Carfentanil vs. Fentanyl: What’s the Difference?
America’s opioid epidemic is a well-documented health problem that accounts for thousands of accidental overdose deaths each year. From coast to coast, two of the world’s most dangerous synthetic opioids, carfentanil and fentanyl, have been responsible for a large share of these deaths. What are these drugs, and how can you spot the warning signs of an opioid addiction?
What Are Fentanyl and Carfentanil?
Fentanyl and carfentanil are both human-made opioids. The chief difference between them lies in the potency of these two drugs.
- Fentanyl is 50 times more powerful than heroin and 100 times more potent than morphine.
- Carfentanil is 100 times more powerful than fentanyl and 10,000 times more potent than morphine.
Traditionally, fentanyl is a pain reliever, while carfentanil is a tranquilizer for elephants and other large animals. These opioids not only have a high risk of addiction, but they are also hazardous, even in tiny quantities. An amount of carfentanil the size of a poppy seed can kill a human, and brief exposure to it can result in breathing troubles and heart failure.
What Makes These Opioids Uniquely Risky?
Because fentanyl and carfentanil are synthetic, they are usually cheaper and easier to obtain than plant-derived opioids like morphine and heroin. Carfentanil and fentanyl bind more fully to opioid receptors in the brain than most other opiates, which is why they’re so powerful and so potentially deadly. Drug distributors lace batches of their substances with fentanyl and carfentanil, often without users’ knowledge, to get people addicted more quickly and keep them coming back for larger doses.
Legislators largely ignored early warnings about fentanyl and carfentanil. Many drug rehabs have been slow to respond, too, treating clients with traditional drug detox instead of the evidence-based medications that are often necessary to help addicted people taper off these types of drugs. As we now know, the cumulative result has been tragic.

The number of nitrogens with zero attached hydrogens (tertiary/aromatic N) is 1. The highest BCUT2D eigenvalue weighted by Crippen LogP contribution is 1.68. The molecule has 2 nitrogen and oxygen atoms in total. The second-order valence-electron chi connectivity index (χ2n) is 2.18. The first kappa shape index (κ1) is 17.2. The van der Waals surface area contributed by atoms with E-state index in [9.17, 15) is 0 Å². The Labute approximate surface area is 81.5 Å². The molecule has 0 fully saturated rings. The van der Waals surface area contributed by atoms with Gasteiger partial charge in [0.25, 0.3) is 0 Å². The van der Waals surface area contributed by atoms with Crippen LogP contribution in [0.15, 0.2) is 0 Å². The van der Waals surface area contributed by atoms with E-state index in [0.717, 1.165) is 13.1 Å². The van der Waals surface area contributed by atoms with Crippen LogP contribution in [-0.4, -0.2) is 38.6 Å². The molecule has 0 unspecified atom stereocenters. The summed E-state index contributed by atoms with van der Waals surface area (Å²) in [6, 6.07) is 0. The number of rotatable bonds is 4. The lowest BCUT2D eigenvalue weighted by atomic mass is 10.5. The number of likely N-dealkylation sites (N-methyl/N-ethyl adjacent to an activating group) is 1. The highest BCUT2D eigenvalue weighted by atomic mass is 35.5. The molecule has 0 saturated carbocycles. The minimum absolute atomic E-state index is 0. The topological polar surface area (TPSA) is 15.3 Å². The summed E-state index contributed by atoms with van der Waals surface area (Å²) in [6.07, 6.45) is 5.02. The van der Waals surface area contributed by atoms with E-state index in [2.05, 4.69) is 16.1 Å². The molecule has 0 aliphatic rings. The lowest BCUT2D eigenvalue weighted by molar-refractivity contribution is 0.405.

Do Your Part to Slow the Opioid Epidemic
Extensive awareness of the dangers of these drugs is a first step in curbing the opioid crisis, especially when the laws governing their use still lag so far behind current needs. Spread the word in your community about carfentanil and fentanyl, including the CDC’s slogan, “It only takes a little to lose a lot.”
It’s also prudent to be vigilant about opioid use. If your doctor suggests prescribing you an opioid medication, ask about alternative ways to manage pain without addictive drugs. If you must take them, plan to limit your use, and stop taking the medication as soon as you feel better – even if you still have a few doses left. You may also wish to obtain a supply of naloxone, a drug that can help reverse an opioid overdose, and make sure everyone in your household knows where it is and how to administer it in an emergency.
How to Recognize Opioid Misuse
Both fentanyl and carfentanil take effect rapidly. In many cases, it only takes a few uses to become dependent on these synthetic opioids, which is why it’s essential to be able to identify the signs of opioid abuse in yourself or others.
- Drug cravings
- Withdrawing from friends and family
- Lack of interest in hobbies or activities
- Nervousness and irritability
- Lack of hygiene
- Drowsiness or confusion
- Changes in mood or appetite
- Inability to maintain responsibilities, such as work or school
- Financial problems
- Willingness to lie or steal to get more drugs
Overcoming an Opioid Addiction
Despite everything we’ve learned about the risks of fentanyl and carfentanil, the swift progression from opioid use to dependence to addiction makes it an uphill battle. If you or someone you care about is seeking help to overcome an opioid addiction, compassionate care is closer than you might think. It all starts by contacting us at Beach House. We’ve designed our inpatient drug rehab programs to provide evidence-based treatment within an environment of clinical excellence.